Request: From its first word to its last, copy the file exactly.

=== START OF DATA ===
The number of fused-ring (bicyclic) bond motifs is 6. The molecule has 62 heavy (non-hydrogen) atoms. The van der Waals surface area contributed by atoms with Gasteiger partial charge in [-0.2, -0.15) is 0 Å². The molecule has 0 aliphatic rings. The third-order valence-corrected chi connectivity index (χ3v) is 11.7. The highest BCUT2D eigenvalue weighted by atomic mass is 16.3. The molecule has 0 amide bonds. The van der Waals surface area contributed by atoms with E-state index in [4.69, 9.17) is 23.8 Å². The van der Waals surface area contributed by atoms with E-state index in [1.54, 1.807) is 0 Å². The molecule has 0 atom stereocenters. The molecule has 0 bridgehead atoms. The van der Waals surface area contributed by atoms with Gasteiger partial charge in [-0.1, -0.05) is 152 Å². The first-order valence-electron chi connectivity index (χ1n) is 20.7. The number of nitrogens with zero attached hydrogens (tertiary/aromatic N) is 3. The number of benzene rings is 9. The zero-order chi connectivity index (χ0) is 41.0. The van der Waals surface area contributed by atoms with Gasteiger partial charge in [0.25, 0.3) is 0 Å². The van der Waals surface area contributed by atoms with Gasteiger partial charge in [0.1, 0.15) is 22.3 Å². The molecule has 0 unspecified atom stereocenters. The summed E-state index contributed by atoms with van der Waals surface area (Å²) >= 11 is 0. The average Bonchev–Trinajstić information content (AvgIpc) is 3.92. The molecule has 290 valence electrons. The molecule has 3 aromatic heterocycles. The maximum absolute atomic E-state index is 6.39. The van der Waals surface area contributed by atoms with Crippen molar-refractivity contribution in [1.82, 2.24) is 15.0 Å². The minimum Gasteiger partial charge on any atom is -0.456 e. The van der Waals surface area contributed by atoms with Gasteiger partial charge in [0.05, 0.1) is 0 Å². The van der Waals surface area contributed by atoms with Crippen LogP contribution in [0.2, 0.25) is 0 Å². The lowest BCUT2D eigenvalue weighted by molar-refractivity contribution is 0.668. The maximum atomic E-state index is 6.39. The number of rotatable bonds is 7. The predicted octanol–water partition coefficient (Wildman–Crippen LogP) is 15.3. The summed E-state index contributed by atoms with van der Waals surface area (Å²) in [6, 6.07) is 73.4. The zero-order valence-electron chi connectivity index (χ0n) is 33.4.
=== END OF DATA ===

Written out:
The number of fused-ring (bicyclic) bond motifs is 6. The molecule has 62 heavy (non-hydrogen) atoms. The van der Waals surface area contributed by atoms with Gasteiger partial charge in [-0.2, -0.15) is 0 Å². The molecule has 0 aliphatic rings. The third-order valence-corrected chi connectivity index (χ3v) is 11.7. The highest BCUT2D eigenvalue weighted by atomic mass is 16.3. The molecule has 0 amide bonds. The van der Waals surface area contributed by atoms with E-state index in [4.69, 9.17) is 23.8 Å². The van der Waals surface area contributed by atoms with E-state index in [1.54, 1.807) is 0 Å². The molecule has 0 atom stereocenters. The molecule has 0 bridgehead atoms. The van der Waals surface area contributed by atoms with Gasteiger partial charge in [-0.1, -0.05) is 152 Å². The first-order valence-electron chi connectivity index (χ1n) is 20.7. The number of nitrogens with zero attached hydrogens (tertiary/aromatic N) is 3. The number of benzene rings is 9. The zero-order chi connectivity index (χ0) is 41.0. The van der Waals surface area contributed by atoms with Gasteiger partial charge in [0.25, 0.3) is 0 Å². The van der Waals surface area contributed by atoms with Gasteiger partial charge in [0.1, 0.15) is 22.3 Å². The molecule has 0 unspecified atom stereocenters. The summed E-state index contributed by atoms with van der Waals surface area (Å²) >= 11 is 0. The average Bonchev–Trinajstić information content (AvgIpc) is 3.92. The molecule has 290 valence electrons. The molecule has 3 aromatic heterocycles. The maximum absolute atomic E-state index is 6.39. The van der Waals surface area contributed by atoms with Crippen molar-refractivity contribution in [1.82, 2.24) is 15.0 Å². The minimum Gasteiger partial charge on any atom is -0.456 e. The van der Waals surface area contributed by atoms with Gasteiger partial charge in [0.05, 0.1) is 0 Å². The van der Waals surface area contributed by atoms with Crippen LogP contribution in [0.2, 0.25) is 0 Å². The lowest BCUT2D eigenvalue weighted by molar-refractivity contribution is 0.668. The maximum atomic E-state index is 6.39. The number of rotatable bonds is 7. The predicted octanol–water partition coefficient (Wildman–Crippen LogP) is 15.3. The summed E-state index contributed by atoms with van der Waals surface area (Å²) in [6, 6.07) is 73.4. The zero-order valence-electron chi connectivity index (χ0n) is 33.4.